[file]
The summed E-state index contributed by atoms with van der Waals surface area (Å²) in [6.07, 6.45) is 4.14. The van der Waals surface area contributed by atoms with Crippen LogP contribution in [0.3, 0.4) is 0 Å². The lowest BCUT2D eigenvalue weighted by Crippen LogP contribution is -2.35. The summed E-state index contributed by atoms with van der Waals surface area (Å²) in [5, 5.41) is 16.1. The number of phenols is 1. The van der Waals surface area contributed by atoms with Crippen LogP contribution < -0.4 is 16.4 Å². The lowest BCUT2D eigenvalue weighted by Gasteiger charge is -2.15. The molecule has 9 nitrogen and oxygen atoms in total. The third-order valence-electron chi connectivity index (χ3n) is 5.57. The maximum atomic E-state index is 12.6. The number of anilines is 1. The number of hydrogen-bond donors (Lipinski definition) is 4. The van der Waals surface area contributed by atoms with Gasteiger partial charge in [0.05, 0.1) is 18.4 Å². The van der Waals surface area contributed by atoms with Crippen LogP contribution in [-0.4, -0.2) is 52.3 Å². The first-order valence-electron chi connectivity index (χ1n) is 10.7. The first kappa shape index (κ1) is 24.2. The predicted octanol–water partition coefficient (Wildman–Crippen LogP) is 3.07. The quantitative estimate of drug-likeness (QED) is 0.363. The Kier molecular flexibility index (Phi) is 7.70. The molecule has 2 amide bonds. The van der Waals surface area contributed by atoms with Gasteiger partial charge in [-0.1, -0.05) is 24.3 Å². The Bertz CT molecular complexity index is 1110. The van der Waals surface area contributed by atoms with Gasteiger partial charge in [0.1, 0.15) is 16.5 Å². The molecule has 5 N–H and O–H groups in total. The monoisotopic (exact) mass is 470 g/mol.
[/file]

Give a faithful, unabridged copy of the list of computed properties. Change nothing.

The summed E-state index contributed by atoms with van der Waals surface area (Å²) in [6.07, 6.45) is 4.14. The van der Waals surface area contributed by atoms with Crippen LogP contribution in [0.3, 0.4) is 0 Å². The lowest BCUT2D eigenvalue weighted by Crippen LogP contribution is -2.35. The summed E-state index contributed by atoms with van der Waals surface area (Å²) in [5, 5.41) is 16.1. The number of phenols is 1. The van der Waals surface area contributed by atoms with Crippen LogP contribution < -0.4 is 16.4 Å². The lowest BCUT2D eigenvalue weighted by Gasteiger charge is -2.15. The molecule has 9 nitrogen and oxygen atoms in total. The third-order valence-electron chi connectivity index (χ3n) is 5.57. The maximum atomic E-state index is 12.6. The number of anilines is 1. The number of hydrogen-bond donors (Lipinski definition) is 4. The van der Waals surface area contributed by atoms with Gasteiger partial charge in [0.05, 0.1) is 18.4 Å². The van der Waals surface area contributed by atoms with Crippen LogP contribution in [-0.4, -0.2) is 52.3 Å². The first-order valence-electron chi connectivity index (χ1n) is 10.7. The first kappa shape index (κ1) is 24.2. The predicted octanol–water partition coefficient (Wildman–Crippen LogP) is 3.07. The quantitative estimate of drug-likeness (QED) is 0.363. The Kier molecular flexibility index (Phi) is 7.70. The molecule has 2 amide bonds. The van der Waals surface area contributed by atoms with Gasteiger partial charge in [-0.1, -0.05) is 24.3 Å². The Bertz CT molecular complexity index is 1110. The van der Waals surface area contributed by atoms with Gasteiger partial charge in [0.1, 0.15) is 16.5 Å². The molecule has 5 N–H and O–H groups in total. The monoisotopic (exact) mass is 470 g/mol.